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Messages from Hiroshima

Japanese version

Kousaku Tanaka (male)
'Chokubaku'  2 km from the hypocenter / 9 years old at the time / current resident of Hyogo

The scenes of the A-bombed city are introduced here. The photographs are not directly connected with the messages. It was 8:15 in the morning on a beautiful summer day, and I (age nine at that time) was inside at home. No alarm was sounded, but our house was located about two kilometers from the Hiroshima hypocenter, and suddenly shelves, pillars, and clocks were falling, doors and sliding screens were collapsing, all under the force of the atomic blast.
A red flash of flame filled the area around me; then it was suddenly extinguished, and next a thick black smoke covered everything. It felt like the earth around me was collapsing, and I temporarily lost consciousness. The sound of my mother's voice calling me brought me back to my senses, and I heard people's pitiful screaming eerily combined with moans coming from underground.
As it had been hot that morning, my little brother (age five) had been outside playing in just his underwear at that time. He had been burned along his body by that first intense flash, and he was covered from head to toe with blisters like rubber balls. He died crying, "Bubu, bubu (water, give me some water)."
My father had been in the kitchen having breakfast. Overhead was a kind of glass shelf, holding foodstuffs and that sort of thing. When the blast occurred, splinters of glass pierced his head, face, and body, making him bleed; he turned dark red all over from the blood that was pouring out everywhere. The house burned down completely, so there were neither medical instruments nor medicine for treatment. It was mid-summer, and he suffered horribly. Afterwards he returned home to Osaka, where he stayed with relatives, moving from house to house. His hair fell out, and one year and nine months after the bombing, at age 40, he passed away.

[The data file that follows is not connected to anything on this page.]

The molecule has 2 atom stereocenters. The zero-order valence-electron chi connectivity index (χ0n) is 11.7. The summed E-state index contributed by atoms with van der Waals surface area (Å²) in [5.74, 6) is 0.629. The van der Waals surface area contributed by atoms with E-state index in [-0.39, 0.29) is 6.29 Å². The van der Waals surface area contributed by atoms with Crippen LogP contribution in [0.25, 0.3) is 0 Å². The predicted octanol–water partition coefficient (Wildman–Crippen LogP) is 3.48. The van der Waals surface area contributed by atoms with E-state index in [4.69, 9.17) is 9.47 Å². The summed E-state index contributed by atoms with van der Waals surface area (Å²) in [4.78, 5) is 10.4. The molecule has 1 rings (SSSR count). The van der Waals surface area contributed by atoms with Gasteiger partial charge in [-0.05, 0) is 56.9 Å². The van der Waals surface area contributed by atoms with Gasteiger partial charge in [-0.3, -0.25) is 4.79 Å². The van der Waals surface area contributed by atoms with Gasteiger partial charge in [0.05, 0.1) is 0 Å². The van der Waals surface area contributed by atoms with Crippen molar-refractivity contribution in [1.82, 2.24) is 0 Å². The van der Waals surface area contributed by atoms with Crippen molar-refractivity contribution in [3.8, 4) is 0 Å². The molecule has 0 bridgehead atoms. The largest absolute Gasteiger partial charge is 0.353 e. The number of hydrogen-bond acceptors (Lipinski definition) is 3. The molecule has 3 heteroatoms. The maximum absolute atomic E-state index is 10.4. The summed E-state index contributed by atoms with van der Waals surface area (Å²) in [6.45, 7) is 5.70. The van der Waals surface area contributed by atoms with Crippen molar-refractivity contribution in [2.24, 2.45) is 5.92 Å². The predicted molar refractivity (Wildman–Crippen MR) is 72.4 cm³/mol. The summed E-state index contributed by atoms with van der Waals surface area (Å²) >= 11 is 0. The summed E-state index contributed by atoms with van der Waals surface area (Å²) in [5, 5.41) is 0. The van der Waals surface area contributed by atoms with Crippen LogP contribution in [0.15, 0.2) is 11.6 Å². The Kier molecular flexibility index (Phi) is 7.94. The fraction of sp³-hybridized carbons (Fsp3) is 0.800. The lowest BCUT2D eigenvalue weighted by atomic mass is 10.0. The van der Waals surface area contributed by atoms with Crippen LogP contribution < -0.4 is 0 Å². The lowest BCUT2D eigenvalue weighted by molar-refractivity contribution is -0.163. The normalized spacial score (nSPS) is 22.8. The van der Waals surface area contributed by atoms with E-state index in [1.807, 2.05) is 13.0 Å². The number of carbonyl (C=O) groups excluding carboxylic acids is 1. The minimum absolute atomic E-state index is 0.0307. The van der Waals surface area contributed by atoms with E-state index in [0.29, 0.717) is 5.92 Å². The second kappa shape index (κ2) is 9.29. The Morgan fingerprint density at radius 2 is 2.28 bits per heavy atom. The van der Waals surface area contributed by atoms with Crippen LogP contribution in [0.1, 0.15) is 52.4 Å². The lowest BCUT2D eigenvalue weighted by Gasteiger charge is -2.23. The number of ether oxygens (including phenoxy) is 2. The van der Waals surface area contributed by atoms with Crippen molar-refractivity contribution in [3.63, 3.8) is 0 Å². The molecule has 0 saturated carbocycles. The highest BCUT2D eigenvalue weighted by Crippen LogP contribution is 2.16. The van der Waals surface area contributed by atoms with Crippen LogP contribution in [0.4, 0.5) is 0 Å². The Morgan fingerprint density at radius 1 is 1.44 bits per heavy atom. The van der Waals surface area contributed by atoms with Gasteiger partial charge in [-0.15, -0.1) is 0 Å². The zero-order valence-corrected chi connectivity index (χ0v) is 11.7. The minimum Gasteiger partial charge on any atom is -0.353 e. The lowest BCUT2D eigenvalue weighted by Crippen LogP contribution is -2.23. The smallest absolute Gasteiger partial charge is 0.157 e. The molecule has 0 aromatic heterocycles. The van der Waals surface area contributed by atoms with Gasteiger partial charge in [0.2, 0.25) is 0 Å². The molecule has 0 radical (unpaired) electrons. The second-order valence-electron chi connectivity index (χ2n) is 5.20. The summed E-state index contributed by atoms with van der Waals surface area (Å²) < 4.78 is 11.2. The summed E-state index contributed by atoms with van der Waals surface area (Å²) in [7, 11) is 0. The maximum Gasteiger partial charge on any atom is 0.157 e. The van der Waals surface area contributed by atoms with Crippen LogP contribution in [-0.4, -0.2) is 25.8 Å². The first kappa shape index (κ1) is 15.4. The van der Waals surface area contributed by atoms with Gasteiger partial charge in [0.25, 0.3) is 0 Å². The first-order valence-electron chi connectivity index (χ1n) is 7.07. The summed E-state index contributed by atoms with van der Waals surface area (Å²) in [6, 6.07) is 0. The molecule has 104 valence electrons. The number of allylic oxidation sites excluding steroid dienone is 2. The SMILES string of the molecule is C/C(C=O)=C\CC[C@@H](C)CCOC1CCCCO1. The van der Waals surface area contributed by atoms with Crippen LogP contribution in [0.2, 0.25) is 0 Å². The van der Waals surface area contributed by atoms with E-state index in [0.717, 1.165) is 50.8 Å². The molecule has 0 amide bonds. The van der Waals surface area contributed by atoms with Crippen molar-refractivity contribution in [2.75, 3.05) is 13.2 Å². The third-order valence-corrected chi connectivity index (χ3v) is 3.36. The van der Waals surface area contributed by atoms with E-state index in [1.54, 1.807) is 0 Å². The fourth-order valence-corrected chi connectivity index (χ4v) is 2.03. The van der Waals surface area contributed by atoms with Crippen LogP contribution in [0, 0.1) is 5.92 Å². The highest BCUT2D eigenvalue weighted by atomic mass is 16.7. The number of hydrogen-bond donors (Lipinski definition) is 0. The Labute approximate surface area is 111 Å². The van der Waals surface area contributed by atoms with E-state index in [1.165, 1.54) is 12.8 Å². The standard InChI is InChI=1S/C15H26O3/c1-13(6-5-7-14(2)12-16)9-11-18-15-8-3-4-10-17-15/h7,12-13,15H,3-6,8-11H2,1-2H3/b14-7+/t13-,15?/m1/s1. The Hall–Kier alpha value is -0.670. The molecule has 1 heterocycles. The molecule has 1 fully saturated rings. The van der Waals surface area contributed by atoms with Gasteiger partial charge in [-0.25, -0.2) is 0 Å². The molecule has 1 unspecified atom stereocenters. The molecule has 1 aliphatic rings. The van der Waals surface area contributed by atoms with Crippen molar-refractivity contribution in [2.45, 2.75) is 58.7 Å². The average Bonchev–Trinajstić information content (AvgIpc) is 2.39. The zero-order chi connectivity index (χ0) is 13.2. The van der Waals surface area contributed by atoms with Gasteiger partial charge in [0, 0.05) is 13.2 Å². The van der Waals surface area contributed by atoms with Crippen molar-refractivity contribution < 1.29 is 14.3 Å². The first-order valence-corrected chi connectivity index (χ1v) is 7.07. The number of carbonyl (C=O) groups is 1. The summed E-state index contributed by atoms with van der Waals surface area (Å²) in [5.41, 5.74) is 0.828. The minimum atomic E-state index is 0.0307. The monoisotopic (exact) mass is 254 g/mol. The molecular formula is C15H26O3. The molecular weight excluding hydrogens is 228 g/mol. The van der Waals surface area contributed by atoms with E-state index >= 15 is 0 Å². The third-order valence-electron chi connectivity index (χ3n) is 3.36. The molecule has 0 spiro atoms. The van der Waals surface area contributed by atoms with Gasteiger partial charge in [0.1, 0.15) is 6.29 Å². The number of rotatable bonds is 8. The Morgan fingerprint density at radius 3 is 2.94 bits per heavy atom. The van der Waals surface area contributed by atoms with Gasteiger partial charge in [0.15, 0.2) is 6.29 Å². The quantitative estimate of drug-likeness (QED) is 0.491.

Meanwhile, walking past in groups were people, people, people, naked because their clothes had been burned completely away. As time passed, the river in front of the house (a river with a surface width of about 100 meters) swept past ceaselessly, containing innumerable bodies of people, horses, and other animals, who had all died wanting water, some new corpses still looking so perfectly alive that I felt compelled to call out to them to see if they needed help getting out of the water.
As evening approached, the roadside was lined with badly burned people. Their burned skin was being devoured by maggots which were growing in their flesh. The next morning the victims' relatives themselves laid out the dead for cremation in the embers of the burned ruins (I also prepared my little brother, who was by now as cold as ice). The sad smell of cremation floated over us.

As I record this experience, the image of hell from that time appears as vividly in my mind as if it had happened yesterday. It is with a feeling of regret that I recall countless numbers of flyers which fell from the sky about one week before the bomb was dropped. On the front of these flyers was a ten yen note, and on the back was a message from President Truman which said that a new type of weapon had been developed, and in order for it not to be put into use, we would have to surrender quickly. I am afraid that this was an advance warning about the atomic bomb.